which three parts of the computer receive input

Answers to which three parts of the computer receive input

Some input data can go directly to the computer for processing. Input in this category includes bar codes, speech that enters the computer through a microphone, and data entered by means of a device that converts motions to on-screen action. Some input data, however, goes through a good deal of intermediate handling, such as when it is copied from a source document and translated to a medium that a machine can read, such as a magnetic disk. In either case the task is to gather data to be processed by the computer ?sometimes called raw data and convert it into some form the computer can understand.

Keyboard
A keyboard is usually part of a personal computer or part of a terminal that is connected to a computer somewhere else. Not all keyboards are traditional, however. A fast-food franchise like McDonald's, for example, uses keyboards whose keys represent items such as large fries or a Big Mac. Even less traditional in the United States are keyboards that are used to enter Chinese characters.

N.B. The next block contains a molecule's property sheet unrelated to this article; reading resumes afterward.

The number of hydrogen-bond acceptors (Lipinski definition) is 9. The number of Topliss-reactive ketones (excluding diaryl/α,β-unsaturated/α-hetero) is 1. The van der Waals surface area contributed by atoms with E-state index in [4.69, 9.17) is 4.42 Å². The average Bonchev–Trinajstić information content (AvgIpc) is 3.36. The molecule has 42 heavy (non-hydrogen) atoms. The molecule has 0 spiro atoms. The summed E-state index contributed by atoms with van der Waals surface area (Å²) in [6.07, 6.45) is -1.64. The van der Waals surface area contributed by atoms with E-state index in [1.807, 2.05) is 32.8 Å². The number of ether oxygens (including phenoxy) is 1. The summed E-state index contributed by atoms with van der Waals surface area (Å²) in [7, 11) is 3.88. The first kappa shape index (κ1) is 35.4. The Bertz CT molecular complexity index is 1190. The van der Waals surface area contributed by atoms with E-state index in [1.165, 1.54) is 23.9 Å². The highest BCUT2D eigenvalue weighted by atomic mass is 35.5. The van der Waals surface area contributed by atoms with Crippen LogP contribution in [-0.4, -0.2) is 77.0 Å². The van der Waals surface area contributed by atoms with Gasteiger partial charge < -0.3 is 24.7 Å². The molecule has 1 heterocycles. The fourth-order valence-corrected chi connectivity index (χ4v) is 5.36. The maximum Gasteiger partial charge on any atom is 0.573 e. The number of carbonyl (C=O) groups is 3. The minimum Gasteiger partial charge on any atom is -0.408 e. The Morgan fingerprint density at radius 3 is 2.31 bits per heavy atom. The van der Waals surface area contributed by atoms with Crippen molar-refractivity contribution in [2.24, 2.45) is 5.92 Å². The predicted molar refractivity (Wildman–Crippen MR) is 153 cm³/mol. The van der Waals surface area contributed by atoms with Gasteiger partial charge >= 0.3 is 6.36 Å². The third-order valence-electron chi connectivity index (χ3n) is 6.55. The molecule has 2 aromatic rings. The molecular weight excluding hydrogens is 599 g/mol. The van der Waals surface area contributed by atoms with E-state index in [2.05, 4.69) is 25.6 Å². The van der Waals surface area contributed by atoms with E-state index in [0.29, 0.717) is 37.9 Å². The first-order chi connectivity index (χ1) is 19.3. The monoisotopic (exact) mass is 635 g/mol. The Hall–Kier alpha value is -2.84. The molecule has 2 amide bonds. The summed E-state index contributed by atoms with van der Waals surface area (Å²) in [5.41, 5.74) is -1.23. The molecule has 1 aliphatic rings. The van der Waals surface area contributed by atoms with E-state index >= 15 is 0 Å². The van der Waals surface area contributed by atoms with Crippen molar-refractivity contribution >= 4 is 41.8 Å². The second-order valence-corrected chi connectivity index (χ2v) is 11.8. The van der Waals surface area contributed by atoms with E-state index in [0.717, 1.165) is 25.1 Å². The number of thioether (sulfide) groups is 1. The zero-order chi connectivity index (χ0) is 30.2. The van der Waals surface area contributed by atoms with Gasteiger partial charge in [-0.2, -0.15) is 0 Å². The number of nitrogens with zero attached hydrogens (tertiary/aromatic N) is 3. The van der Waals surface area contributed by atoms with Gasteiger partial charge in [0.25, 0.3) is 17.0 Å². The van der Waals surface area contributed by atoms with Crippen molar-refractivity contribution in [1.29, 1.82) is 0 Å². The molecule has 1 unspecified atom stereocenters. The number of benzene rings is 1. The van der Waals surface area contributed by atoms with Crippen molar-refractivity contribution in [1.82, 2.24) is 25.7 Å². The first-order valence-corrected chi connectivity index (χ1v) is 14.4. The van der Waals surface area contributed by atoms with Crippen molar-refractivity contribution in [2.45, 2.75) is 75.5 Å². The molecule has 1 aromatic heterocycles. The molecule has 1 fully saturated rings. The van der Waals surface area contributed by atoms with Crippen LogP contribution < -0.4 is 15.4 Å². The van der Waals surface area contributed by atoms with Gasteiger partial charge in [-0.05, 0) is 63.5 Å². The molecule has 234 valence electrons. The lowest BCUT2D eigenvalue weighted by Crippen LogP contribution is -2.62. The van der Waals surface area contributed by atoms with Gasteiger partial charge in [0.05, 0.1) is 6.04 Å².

Mouse
A mouse is an input device with a ball on its underside that is rolled on a flat surface, usually the desk on which the computer sits. The rolling movement causes a corresponding movement on the screen. Moving the mouse allows you to reposition the pointer, or cursor, an indicator on the screen that shows where the next interaction with the computer can take place. The cursor can also be moved by pressing various keyboard keys. You can communicate commands to the computer by pressing a button on top of the mouse. In particular, a mouse button is often used to click on an icon, a pictorial symbol on a screen; the icon represents a computer activity-a command to the computer-so clicking the icon invokes the command.

Trackball
A variation on the mouse is the trackball. You may have used a trackball to play a video game. The trackball is like an upside-down mouse-you roll the ball directly with your hand. The popularity of the trackball surged with the advent of laptop computers, when traveling users found them- selves without a flat surface on which to roll the traditional mouse.

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